Little things seem nothing, but they give peace, like those meadow flowers which individually seem odorless but all together perfume the air.~Georges Bernanos
This week on the 15th it is once again Garden Bloggers Bloom Day (GBBD) hosted by Carol@May Dream Gardens and Gesine@Seepferds-Garten. My zone 5 garden here in central New York State has nothing blooming. In fact it is pretty ratty looking with spent flowers seed heads on tall stalks half eaten by birds. But I love the look. The birds are frequent visitors looking for seed and with no snow cover they find seeds and insects especially under the leaf litter.
We are having a rather unusual weather pattern here in the snow belt. Lots of rain filling my rain gardens to over flowing, but really no measurable snow. It all stems from a weak La Niña coupled with a positive arctic oscillation. No really this is real weather jargon from our local weatherman at his blog, and it is quite fascinating. If we have a downward trend and move more to a negative oscillation we will get the cold and snow that stays. Right now it is trending well above normal to the positive so we have temps in the 40s. The cold air is staying up N of us and hitting other regions of the US more Western and Central.
So now that you suffered through this science lesson what does it all mean? It means I need to find something interesting to talk about this GBBD. I decided you might find it interesting to learn about my meadow. Yes, I have a meadow that grows just beyond the fence on my suburban property here in our neighborhood housing development. How is this possible? Well this housing development was designed with “protected areas”. This means we cannot disturb these areas at all and they are monitored by the Department of Environmental Conservation. I bought my lot knowing that it bordered on one of these areas. It is an irregularly shaped plot of land. Once I knew I wanted a picket fence, I knew that part of the property would not be fenced in because of the irregular plot. So that is when I decided I would leave a bit wild. I knew I wanted it to be a meadow.
So how to start? I will tell you this is not one of those perfect stories where I create a meadow with all the right steps and no issues…starting a meadow is a lot of work. But I think it is worth it.
The land was stripped of all its rich top layers and only hard clay remained. So this was going to be a difficult chore. And the vegetation that was left was mostly weeds. OK it wasn’t a pretty start and it’s confession time. At the time I started this project 5 years ago, I did not know about native plants or chemicals and their harm. So yes I used a chemical herbicide to try and kill the weeds. And surprise it didn’t work all that great.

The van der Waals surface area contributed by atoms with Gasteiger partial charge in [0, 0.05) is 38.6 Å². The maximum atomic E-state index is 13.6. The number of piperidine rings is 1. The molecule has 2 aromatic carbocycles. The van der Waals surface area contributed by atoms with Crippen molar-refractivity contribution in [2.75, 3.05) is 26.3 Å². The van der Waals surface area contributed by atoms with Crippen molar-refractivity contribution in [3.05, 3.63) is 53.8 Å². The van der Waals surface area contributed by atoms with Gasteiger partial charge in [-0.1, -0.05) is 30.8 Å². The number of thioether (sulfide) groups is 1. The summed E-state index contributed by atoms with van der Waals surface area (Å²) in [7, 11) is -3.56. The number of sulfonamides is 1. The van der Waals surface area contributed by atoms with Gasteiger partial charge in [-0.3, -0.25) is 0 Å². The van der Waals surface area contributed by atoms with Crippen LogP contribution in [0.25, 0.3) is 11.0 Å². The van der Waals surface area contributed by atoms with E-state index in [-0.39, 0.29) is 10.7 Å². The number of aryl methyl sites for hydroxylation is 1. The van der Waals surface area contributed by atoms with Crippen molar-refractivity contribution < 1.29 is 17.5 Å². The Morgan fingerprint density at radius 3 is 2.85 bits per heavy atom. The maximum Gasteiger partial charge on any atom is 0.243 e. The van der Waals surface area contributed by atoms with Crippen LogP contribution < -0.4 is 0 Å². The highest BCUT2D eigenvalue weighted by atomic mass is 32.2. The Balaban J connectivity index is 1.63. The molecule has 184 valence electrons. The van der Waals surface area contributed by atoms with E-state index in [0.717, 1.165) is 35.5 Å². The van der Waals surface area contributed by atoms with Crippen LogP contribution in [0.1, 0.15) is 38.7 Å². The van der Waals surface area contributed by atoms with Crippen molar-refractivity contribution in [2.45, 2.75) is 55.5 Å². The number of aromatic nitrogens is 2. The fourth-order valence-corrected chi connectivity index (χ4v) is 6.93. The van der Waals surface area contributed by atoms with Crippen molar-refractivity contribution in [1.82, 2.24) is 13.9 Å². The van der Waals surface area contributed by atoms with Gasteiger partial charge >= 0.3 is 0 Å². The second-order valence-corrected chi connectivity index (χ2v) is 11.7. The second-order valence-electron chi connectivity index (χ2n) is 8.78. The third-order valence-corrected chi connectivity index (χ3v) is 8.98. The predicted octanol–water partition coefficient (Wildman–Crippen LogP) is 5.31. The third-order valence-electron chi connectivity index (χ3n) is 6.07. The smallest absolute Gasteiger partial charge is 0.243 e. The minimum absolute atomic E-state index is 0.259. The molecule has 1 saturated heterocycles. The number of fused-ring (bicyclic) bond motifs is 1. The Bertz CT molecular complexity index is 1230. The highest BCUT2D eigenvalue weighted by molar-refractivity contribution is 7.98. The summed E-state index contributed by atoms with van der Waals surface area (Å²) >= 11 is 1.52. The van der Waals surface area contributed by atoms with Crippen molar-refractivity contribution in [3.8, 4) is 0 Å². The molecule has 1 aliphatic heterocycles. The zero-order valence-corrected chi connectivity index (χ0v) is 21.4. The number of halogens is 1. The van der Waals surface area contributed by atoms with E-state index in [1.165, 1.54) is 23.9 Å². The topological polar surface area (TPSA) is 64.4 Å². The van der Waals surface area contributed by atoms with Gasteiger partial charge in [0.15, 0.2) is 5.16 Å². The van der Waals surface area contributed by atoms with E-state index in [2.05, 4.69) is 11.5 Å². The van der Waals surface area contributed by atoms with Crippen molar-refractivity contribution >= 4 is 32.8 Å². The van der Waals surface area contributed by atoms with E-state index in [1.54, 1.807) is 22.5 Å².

Once I had killed some of the weeds and native plants, I spread top soil and peat…yes now I know not the best choice. Then I found meadow seed for the Northeast online and used this. I cast lots of seed in the spring for a couple of years, and low and behold I had plants growing and flowers.
I know this looks beautiful so what could be the problem:
1. The chemicals used kept the pollinators at bay.
2. The soil used to amend was not a good choice and lacked any real organic matter to help the meadow plants grow and reduce the weeds.
3. Little research was done to find the best plants for the meadow. The daisies pictured above are actually an invasive plant.
4. Weeds are still a big problem.
So what did I learn? I learned there is a better way to do this project that will yield you better results. But whatever method you choose, you have to remember that this is not something you plant quickly and requires little follow up. Quite the opposite. So here is my advice if you want to plant a meadow.
1. Check out the area you want to plant the meadow for soil type; wet or dry; how much shade and sun does it get and what native plants are already growing. You want to keep these plants.